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Det Norske Veritas Earns EPA's ENERGY STAR

Det Norske Vertias (USA) Inc. in Katy, Texas, has earned the U.S. Environmental Protection Agency's (EPA's) prestigious ENERGY STAR, the national symbol for superior energy efficiency and environmental protection. Commercial buildings and industrial plants that rate in the top 25 percent of facilities in the nation for energy efficiency may qualify for the ENERGY STAR.

Det Norske Vertias (USA) Inc., is pleased to accept EPA's ENERGY STAR in recognition of our energy efficiency efforts," said Peter Bjerager, Director of Operations "Through this achievement, we have demonstrated our commitment to our vision: “Global impact for a safe and sustainable future” and our purpose: “To safeguard life, property and the environment”, while also lowering our energy costs. We improved our energy performance by managing energy strategically across our entire organization and by making cost-effective improvements to our building(s). Det Norske Vertias’s Katy office has saved 34% in annual energy bills and prevented greenhouse gas emissions equal to the electricity use from 64 households for a year. Typically, commercial buildings that earn the ENERGY STAR use an average of 40 percent less energy than typical buildings and also release 35 percent less carbon dioxide into the atmosphere.

"Whether you are running a grocery store, a school, or an office building, getting the most out of your energy dollars - while reducing your carbon footprint -just makes sense," said EPA Administrator Stephen L. Johnson. “

To earn the ENERGY STAR, Det Norske Veritas took the following actions:
• Implemented Environmental Management certified to ISO 14001
• Designed and moved into a new office facility using Energy Star guidelines and LEEDs Gold level design standards in its construction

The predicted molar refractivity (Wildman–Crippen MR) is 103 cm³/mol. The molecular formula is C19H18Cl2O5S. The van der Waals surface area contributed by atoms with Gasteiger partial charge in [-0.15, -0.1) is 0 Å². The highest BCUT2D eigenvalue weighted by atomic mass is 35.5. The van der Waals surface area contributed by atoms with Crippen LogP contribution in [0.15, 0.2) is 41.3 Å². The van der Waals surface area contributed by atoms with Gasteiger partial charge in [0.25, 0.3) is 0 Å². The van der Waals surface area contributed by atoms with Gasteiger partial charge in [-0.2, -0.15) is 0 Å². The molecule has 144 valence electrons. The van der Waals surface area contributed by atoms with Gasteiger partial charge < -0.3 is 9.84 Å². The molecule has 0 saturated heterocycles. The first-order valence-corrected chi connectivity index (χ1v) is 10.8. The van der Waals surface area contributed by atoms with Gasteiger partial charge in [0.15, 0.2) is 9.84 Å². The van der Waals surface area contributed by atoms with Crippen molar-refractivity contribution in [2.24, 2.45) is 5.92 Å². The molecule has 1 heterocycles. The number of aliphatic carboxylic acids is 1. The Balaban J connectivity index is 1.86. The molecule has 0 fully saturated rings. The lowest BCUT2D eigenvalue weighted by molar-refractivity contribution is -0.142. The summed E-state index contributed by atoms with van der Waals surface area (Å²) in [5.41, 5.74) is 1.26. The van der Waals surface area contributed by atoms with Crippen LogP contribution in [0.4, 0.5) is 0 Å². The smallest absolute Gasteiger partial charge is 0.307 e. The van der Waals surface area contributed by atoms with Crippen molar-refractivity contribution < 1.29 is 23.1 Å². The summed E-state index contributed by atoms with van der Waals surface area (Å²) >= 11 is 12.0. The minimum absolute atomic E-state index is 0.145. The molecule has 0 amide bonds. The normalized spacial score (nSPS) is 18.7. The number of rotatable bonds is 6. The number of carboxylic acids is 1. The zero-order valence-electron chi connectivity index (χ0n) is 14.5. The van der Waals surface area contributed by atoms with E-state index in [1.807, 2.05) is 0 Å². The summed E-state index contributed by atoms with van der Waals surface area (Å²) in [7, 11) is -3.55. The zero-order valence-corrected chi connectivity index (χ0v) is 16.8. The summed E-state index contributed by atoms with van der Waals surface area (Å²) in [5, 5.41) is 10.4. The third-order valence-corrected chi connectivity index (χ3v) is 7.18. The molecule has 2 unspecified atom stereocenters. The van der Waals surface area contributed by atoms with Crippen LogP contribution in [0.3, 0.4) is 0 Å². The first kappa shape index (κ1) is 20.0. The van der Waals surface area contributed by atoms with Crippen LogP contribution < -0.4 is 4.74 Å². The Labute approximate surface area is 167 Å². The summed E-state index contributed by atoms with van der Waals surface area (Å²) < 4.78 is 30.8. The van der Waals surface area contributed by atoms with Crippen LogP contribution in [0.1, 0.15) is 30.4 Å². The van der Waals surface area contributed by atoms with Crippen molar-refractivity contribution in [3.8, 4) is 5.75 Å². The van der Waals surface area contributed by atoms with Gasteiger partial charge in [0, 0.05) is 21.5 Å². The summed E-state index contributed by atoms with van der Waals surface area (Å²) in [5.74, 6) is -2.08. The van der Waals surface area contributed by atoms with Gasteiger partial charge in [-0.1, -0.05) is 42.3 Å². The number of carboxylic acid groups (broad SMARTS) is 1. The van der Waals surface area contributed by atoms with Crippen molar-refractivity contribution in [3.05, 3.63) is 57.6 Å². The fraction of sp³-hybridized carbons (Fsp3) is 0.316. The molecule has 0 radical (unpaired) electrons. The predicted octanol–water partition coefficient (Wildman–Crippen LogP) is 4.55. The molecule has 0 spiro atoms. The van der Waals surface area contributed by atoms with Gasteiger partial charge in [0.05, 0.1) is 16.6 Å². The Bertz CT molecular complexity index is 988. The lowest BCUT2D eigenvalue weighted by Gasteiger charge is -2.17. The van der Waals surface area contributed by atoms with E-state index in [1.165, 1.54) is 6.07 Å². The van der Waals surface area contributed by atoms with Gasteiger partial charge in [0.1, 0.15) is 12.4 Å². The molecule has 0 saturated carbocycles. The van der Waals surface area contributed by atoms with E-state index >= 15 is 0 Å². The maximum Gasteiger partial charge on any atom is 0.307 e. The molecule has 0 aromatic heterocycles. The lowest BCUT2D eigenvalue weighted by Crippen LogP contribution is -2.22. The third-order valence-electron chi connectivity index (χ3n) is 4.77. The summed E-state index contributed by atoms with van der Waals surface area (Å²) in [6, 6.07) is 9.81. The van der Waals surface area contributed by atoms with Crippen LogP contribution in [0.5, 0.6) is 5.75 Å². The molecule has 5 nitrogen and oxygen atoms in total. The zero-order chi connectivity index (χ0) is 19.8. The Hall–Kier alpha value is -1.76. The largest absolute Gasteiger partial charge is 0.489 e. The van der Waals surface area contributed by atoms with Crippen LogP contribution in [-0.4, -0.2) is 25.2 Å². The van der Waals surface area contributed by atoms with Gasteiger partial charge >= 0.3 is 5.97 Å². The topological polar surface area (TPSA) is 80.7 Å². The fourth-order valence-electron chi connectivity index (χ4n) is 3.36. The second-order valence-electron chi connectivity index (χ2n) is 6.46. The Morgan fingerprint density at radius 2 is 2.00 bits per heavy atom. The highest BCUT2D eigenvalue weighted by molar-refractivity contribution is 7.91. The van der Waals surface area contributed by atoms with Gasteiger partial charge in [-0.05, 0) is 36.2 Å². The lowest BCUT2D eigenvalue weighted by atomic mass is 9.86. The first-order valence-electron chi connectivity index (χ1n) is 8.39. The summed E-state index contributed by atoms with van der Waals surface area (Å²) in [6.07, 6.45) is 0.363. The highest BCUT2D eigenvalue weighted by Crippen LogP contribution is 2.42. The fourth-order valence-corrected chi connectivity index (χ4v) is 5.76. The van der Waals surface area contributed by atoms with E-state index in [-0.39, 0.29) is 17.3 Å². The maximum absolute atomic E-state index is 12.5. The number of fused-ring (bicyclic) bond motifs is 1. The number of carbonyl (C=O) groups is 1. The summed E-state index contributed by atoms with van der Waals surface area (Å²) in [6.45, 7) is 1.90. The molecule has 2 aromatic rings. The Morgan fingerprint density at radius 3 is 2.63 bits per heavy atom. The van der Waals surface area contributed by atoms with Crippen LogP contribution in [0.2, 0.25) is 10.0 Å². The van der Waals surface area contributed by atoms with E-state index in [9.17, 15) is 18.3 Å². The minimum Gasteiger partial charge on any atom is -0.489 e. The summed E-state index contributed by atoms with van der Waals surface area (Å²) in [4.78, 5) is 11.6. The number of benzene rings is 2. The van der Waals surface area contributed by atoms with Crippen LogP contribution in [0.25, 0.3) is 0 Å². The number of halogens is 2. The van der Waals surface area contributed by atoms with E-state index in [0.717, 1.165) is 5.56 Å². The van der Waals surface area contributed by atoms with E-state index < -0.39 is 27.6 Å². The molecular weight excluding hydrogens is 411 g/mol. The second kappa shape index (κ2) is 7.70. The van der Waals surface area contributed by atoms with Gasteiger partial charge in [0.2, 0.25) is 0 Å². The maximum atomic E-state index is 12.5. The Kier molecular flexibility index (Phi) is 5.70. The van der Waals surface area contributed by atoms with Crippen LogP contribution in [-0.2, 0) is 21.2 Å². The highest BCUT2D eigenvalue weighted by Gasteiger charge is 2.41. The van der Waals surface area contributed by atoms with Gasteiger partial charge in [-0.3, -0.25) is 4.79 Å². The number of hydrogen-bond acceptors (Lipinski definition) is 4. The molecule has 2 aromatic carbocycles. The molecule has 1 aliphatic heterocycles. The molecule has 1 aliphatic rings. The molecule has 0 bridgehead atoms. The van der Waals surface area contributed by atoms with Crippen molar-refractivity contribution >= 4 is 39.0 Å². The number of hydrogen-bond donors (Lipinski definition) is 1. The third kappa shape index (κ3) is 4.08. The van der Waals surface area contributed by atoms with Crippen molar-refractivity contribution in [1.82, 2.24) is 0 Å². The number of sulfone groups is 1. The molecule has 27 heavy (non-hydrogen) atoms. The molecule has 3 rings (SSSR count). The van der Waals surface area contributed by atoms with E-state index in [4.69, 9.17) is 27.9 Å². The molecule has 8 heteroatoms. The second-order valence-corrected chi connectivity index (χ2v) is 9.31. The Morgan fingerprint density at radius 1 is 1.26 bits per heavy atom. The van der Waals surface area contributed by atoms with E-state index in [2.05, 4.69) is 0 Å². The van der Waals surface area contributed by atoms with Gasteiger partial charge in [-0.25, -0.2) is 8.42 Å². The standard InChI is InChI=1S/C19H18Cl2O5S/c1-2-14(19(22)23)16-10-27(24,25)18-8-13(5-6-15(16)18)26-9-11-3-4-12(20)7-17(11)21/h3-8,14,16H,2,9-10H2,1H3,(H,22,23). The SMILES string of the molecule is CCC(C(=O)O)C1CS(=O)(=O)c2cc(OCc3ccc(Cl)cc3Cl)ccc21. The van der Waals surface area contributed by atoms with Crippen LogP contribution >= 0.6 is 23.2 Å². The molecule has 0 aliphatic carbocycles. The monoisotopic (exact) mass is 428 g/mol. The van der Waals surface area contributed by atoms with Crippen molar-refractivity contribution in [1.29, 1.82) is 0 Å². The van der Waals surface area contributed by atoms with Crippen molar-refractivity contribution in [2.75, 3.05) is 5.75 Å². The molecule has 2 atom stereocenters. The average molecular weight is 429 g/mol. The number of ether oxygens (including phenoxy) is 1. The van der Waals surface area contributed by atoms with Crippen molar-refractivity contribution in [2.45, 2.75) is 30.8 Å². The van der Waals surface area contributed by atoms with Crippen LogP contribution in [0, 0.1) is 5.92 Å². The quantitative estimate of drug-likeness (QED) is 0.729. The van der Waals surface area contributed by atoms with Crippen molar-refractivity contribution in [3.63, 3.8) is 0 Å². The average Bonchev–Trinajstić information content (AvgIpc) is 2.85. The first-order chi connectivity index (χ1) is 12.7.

EPA's national energy performance rating system provides a 1-100 scale that helps organizations assess how efficiently their buildings use energy relative to similar buildings nationwide. A building that scores a rating of 75 or higher is eligible for the ENERGY STAR. Commercial Buildings that can earn the ENERGY STAR include offices, bank branches, financial centers, retailers, courthouses, hospitals, hotels, K-12 schools, medical offices, supermarkets, dormitories, and warehouses.

ENERGY STAR was introduced by EPA in 1992 as a voluntary, market-based partnership to reduce greenhouse gas emissions through energy efficiency. Today, the ENERGY STAR label can be found on more than 50 different kinds of products, new homes and commercial and industrial buildings. Products and buildings that have earned the ENERGY STAR designation prevent greenhouse gas emissions by meeting strict energy-efficiency specifications set by the government. In 2006, Americans, with the help of ENERGY STAR, saved about $16 billion on their energy bills while reducing the greenhouse gas emissions equivalent to those of 27 million vehicles.

For more information about ENERGY STAR visit www.energystar.gov. For more information about Det Norske Veritas visit www.dnv.com.